Ian
     
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  15. macandal

    macandal Member

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    Thank you.
     
  16. Rudeofus

    Rudeofus Subscriber

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    A real C-41 developer uses both Bromide and Iodide as restrainers. The Iodide will affect the top most layer, whereas the Bromide will affect all three layers, so the combo gives you the option to fine tune the characteristic curves with respect to each other.

    I would therefore recommend a close look at this Kodak patent, which lists an accurate C-41 formula, as well as Stefan Lange's great work based on this formula. As far as bleaches and BLIXes are concerned, I have run into a large number of formulas which don't work with current films, so watch out and test carefully before you commit important material to experimental bleaches/BLIXes.
     
  17. Photo Engineer

    Photo Engineer Subscriber

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    The C41 formulas have never been published AFAIK. The results of using several "ersatz" formulas were shown in an article in Photo Techniques about 20 years ago. Not very impressive compared to the correct formula.

    PE
     
  18. OzJohn

    OzJohn Member

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    I have the BJP annuals from the 1930s up to the final one from 1994 in a bookcase in front of me. The last one that contained the full formula section on was 1985 and it has brews for C41, C22 and Agfa CNS. I don't think the BJP ever published RA4 substitutes as mentioned elsewhere but they did do an earlier one for Ektacolor 74 paper. If you can't find what you're looking for send me a PM and I'll email you scans of the relevant pages. Sorry but I can't post them here. Cheers.
     
  19. Photo Engineer

    Photo Engineer Subscriber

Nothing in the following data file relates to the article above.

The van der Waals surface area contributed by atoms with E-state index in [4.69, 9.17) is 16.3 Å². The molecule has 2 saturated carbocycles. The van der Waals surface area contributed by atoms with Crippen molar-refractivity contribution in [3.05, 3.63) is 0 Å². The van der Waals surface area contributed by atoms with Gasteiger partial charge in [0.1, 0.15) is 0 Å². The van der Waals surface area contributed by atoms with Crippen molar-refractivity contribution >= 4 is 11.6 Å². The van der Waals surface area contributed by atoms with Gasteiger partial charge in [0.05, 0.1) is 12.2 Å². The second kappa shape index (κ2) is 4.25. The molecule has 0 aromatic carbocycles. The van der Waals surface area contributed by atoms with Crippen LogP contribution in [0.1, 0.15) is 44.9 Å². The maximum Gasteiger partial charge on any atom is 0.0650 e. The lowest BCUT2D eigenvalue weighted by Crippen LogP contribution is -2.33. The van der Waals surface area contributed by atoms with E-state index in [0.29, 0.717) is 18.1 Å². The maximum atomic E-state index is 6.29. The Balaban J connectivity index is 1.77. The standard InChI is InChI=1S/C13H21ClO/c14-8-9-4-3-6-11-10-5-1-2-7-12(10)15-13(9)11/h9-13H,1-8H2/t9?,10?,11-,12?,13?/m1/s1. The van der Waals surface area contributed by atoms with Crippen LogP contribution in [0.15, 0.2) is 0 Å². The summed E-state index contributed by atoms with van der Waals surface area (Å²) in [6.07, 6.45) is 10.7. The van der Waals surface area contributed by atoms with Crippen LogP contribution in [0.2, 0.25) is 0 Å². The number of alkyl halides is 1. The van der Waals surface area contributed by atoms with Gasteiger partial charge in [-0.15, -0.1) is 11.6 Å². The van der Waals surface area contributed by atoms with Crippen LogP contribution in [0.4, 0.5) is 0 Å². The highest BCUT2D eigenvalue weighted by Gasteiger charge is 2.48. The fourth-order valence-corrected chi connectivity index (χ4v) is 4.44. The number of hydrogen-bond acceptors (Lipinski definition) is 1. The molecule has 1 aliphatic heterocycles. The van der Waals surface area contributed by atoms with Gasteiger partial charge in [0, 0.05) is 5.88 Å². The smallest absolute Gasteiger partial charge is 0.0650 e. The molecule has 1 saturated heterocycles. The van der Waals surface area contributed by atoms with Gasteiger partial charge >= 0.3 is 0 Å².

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    I have the Ektacolor 74 formulas. They are exact.

    The RA4 process has been published in patents.

    PE
     
  20. darkroommike

    darkroommike Subscriber

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    The BJP Annual has a formulary in the back with formulas for a number of color processes plus formulas for a number of other solutions. I have annuals from 1975 and 1984, both have a number of published formulas (and not always the same ones). The 1975 annual has recipes (pre E-6) for Agfachrome. E4, Fujicolor R100 (somewhat like E3), GAF/Ansco, Orwochrome, Peruchrome, and some color negative and color prints formulas as well. And the Crawley FX black and white formulas as well. Not surprising Geoff Crawley was the Editor at BJP during this time.

    The 84 book has some great info on BW reversal, Agfachrome, E-6, E-4, C-41, C-22.

    I have a couple of Dignan "books" and the info in them might also be satisfactory.

    I've also found a few more "casual" color processing references with some way out substitutions but hesitate to post any links 'cause some of their recommendations are pretty much the color equivalent or the Caffenol crowd.
     
  21. sfaber17

    sfaber17 Subscriber

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    Thanks for that patent reference. I haven't tried that but it seems a bit low in CD4 and carbonate. Maybe Kodak is trying to throw people off.